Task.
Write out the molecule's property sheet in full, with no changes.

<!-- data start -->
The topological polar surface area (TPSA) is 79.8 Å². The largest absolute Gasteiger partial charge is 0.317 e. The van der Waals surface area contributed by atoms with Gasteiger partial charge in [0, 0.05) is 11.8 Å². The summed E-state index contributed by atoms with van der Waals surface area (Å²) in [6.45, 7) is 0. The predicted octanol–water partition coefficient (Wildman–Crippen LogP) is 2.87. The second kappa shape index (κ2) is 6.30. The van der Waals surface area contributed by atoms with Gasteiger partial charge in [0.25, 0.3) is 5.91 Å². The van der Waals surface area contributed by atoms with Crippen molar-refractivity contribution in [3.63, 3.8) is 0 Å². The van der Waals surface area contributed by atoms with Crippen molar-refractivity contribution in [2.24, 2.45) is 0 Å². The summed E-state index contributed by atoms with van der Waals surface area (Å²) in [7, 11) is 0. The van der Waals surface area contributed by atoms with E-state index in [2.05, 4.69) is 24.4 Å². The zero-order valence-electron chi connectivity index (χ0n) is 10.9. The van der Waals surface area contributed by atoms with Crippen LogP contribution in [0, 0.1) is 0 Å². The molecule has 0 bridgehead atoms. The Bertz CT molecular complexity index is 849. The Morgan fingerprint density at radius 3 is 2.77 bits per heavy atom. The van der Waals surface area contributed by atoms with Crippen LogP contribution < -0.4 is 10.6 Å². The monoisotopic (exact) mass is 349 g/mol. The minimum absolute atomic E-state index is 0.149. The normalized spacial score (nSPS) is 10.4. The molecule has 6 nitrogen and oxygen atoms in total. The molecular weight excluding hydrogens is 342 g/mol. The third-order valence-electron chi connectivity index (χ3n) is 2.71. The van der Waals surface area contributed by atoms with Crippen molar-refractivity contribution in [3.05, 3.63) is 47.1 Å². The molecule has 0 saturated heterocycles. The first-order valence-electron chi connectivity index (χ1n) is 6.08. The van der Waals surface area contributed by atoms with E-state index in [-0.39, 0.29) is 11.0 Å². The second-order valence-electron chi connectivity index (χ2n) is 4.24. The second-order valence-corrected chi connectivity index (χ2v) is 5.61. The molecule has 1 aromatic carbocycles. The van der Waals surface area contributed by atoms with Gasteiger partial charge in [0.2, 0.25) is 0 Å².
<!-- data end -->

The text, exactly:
The topological polar surface area (TPSA) is 79.8 Å². The largest absolute Gasteiger partial charge is 0.317 e. The van der Waals surface area contributed by atoms with Gasteiger partial charge in [0, 0.05) is 11.8 Å². The summed E-state index contributed by atoms with van der Waals surface area (Å²) in [6.45, 7) is 0. The predicted octanol–water partition coefficient (Wildman–Crippen LogP) is 2.87. The second kappa shape index (κ2) is 6.30. The van der Waals surface area contributed by atoms with Gasteiger partial charge in [0.25, 0.3) is 5.91 Å². The van der Waals surface area contributed by atoms with Crippen molar-refractivity contribution in [3.63, 3.8) is 0 Å². The van der Waals surface area contributed by atoms with Crippen molar-refractivity contribution in [2.24, 2.45) is 0 Å². The summed E-state index contributed by atoms with van der Waals surface area (Å²) in [7, 11) is 0. The van der Waals surface area contributed by atoms with E-state index in [2.05, 4.69) is 24.4 Å². The zero-order valence-electron chi connectivity index (χ0n) is 10.9. The van der Waals surface area contributed by atoms with Crippen LogP contribution in [0, 0.1) is 0 Å². The molecule has 0 bridgehead atoms. The Bertz CT molecular complexity index is 849. The Morgan fingerprint density at radius 3 is 2.77 bits per heavy atom. The van der Waals surface area contributed by atoms with Crippen LogP contribution < -0.4 is 10.6 Å². The monoisotopic (exact) mass is 349 g/mol. The minimum absolute atomic E-state index is 0.149. The normalized spacial score (nSPS) is 10.4. The molecule has 6 nitrogen and oxygen atoms in total. The molecular weight excluding hydrogens is 342 g/mol. The third-order valence-electron chi connectivity index (χ3n) is 2.71. The van der Waals surface area contributed by atoms with Crippen molar-refractivity contribution in [3.05, 3.63) is 47.1 Å². The molecule has 0 saturated heterocycles. The first-order valence-electron chi connectivity index (χ1n) is 6.08. The van der Waals surface area contributed by atoms with E-state index in [-0.39, 0.29) is 11.0 Å². The second-order valence-electron chi connectivity index (χ2n) is 4.24. The second-order valence-corrected chi connectivity index (χ2v) is 5.61. The molecule has 1 aromatic carbocycles. The van der Waals surface area contributed by atoms with Gasteiger partial charge in [0.2, 0.25) is 0 Å².